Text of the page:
By Cache’ Cantrell
Released to the app store in
September 2011, Snapchat is gaining popularity in the media. Founders and fraternity brothers Evan Spiegel, 22, and Bobby Murphy, 24, created a free photo and video sharing app that stands out from others on the market in that it deletes the photo or video almost immediately after the receiver opens it. More than 50 million snaps are sent daily. “Snapchat isn’t about the traditional Kodak moment. It’s about communicating with the full range of human emotion,” said Spiegel on Snapchat’s blog. In an interview with “The New York Times” Murphy referred to the app as “a digital version of passing notes in class.”
Although the app is more than a year old, I had just heard about it from a classmate a few weeks ago and after doing some research. I decided to see what all of the hype was about. I recruited two of my friends to add the app as well so I could see how it worked. After downloading the app–which is available for iPhones and Androids–it requests that you verify your phone number in order to add friends from your contacts. Once your number is verified and you want to add friends, two lists are given: one for the contacts who already have Snapchat, and one for those who can be invited.
After I added my friends, I was ready to send my first snap. Sending a snap is fairly easy, you take a picture or video set, the timer–one second being the shortest amount of time and 10 seconds being the longest–select receivers and send it. If you want to get creative Snapchat also allows you to draw on your picture and create a caption before sending it. When I first started using the app it, was pretty addictive. My friends and I stayed up sending goofy snaps to one another with captions and drawings on our faces. For us it was all in good fun, but the more I mentioned it, the more people give a crooked, up-to-no-good smirk. It became obvious that people were using this app for more than just a laugh with friends.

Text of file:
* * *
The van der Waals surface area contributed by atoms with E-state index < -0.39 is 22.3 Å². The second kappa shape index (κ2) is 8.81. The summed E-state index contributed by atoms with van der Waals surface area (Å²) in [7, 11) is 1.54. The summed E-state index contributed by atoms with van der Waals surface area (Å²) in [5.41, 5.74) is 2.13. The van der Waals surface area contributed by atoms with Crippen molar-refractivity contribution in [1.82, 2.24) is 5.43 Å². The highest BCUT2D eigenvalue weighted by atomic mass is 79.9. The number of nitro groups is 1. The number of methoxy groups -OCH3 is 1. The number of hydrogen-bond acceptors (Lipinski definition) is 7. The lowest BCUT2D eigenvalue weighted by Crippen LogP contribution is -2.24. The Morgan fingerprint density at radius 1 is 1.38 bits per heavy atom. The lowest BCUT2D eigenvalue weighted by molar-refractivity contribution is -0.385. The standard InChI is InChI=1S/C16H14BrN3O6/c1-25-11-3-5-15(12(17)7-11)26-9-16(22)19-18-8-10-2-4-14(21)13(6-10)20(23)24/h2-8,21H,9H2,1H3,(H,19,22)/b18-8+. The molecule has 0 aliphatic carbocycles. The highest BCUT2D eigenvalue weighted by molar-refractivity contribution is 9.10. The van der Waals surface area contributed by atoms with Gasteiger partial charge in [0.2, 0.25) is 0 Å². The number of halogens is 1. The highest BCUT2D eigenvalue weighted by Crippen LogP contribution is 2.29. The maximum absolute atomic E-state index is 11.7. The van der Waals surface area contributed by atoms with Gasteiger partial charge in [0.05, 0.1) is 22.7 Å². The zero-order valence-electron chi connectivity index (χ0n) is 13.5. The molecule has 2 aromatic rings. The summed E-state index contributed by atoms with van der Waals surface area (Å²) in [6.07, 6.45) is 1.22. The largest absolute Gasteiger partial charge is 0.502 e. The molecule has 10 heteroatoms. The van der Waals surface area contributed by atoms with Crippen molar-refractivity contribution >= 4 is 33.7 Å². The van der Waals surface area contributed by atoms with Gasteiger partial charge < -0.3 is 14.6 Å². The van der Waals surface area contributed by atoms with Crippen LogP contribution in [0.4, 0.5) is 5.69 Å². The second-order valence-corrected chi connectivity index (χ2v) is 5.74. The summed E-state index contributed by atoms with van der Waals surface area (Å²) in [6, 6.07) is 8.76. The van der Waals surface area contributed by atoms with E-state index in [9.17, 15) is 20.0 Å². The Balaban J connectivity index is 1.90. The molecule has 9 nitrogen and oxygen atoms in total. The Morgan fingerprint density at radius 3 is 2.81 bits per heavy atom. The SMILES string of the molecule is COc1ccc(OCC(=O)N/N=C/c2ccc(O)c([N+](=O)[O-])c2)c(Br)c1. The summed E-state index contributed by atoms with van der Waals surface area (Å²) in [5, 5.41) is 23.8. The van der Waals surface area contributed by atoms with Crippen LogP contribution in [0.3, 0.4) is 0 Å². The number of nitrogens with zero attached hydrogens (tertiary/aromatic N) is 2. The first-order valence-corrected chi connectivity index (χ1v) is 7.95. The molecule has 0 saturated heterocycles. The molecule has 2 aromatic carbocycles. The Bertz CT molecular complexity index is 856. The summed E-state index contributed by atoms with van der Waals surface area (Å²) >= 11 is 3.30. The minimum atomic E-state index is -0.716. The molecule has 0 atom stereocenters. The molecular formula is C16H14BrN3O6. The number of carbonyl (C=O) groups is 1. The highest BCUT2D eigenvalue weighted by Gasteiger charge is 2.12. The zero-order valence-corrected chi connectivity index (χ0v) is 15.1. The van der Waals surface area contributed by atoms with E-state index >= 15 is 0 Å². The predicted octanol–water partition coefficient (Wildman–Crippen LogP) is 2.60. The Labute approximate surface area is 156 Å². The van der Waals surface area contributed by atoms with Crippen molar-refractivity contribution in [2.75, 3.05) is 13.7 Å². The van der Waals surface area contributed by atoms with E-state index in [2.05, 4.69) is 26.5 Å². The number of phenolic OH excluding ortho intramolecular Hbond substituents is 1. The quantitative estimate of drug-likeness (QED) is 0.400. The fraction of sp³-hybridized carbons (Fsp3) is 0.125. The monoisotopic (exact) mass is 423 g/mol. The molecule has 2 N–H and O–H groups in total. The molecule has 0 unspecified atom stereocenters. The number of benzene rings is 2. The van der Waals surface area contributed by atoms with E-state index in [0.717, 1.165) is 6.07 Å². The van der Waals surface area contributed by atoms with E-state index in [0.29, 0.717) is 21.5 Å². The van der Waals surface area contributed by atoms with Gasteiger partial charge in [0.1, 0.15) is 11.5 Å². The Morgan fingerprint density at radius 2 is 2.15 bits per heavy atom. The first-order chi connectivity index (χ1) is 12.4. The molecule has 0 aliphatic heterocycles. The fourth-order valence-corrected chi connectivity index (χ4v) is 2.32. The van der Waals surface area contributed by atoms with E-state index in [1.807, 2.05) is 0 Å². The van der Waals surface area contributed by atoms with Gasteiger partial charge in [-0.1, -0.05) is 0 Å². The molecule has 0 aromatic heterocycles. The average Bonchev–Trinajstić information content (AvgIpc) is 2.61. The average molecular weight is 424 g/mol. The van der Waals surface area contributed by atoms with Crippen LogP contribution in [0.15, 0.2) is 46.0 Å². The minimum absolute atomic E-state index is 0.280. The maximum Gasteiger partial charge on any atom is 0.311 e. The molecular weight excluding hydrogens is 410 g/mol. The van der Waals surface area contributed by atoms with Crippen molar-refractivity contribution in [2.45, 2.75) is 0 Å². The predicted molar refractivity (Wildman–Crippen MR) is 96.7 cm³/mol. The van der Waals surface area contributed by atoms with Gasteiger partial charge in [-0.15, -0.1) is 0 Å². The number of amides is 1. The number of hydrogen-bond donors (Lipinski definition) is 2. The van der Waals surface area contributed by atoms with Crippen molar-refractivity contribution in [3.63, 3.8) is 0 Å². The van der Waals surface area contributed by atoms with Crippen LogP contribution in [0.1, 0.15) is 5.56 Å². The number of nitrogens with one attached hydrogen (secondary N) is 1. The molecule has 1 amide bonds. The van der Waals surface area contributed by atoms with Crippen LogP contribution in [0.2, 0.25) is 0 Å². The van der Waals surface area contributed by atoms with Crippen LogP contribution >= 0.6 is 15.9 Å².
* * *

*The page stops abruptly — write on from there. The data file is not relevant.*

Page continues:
The big controversy about Snapchat is that people are using it to send sexual photos and videos of themselves with the thought that the snap will be deleted in seconds and there won’t be a shred of the evidence. For those who are contemplating the idea of sending someone a sexy picture, you may want to think twice. Yes, the snap will automatically delete when the timer is up, but iPhone users can easily take a screen shot of your photo. When the recipient takes a screen shot, Snapchat will send you a message, but by then, it is too late-that person has your picture saved in their photo album. Tech News World also reported that when the receiver plugs his or her iPhone into a computer to sync their iPhone they may be able to search the temporary files in the phone and upload the pictures and videos sent from Snapchat.
Law enforcement in Denver have been getting calls regarding pedophiliac pictures being sent to their children through the app. “We’ve seen adult genitalia, we’ve seen naked females that you’re not even asking for send pictures and they’re just popping up and then people are asking you to send some of the same type of pictures,” Detective Mike Harris told the local ABC news.
I found the app to be fun and, whether Snapchat is being used for sexting, criminal behavior or passing digital notes in class, it is clear that this app was made for mischief.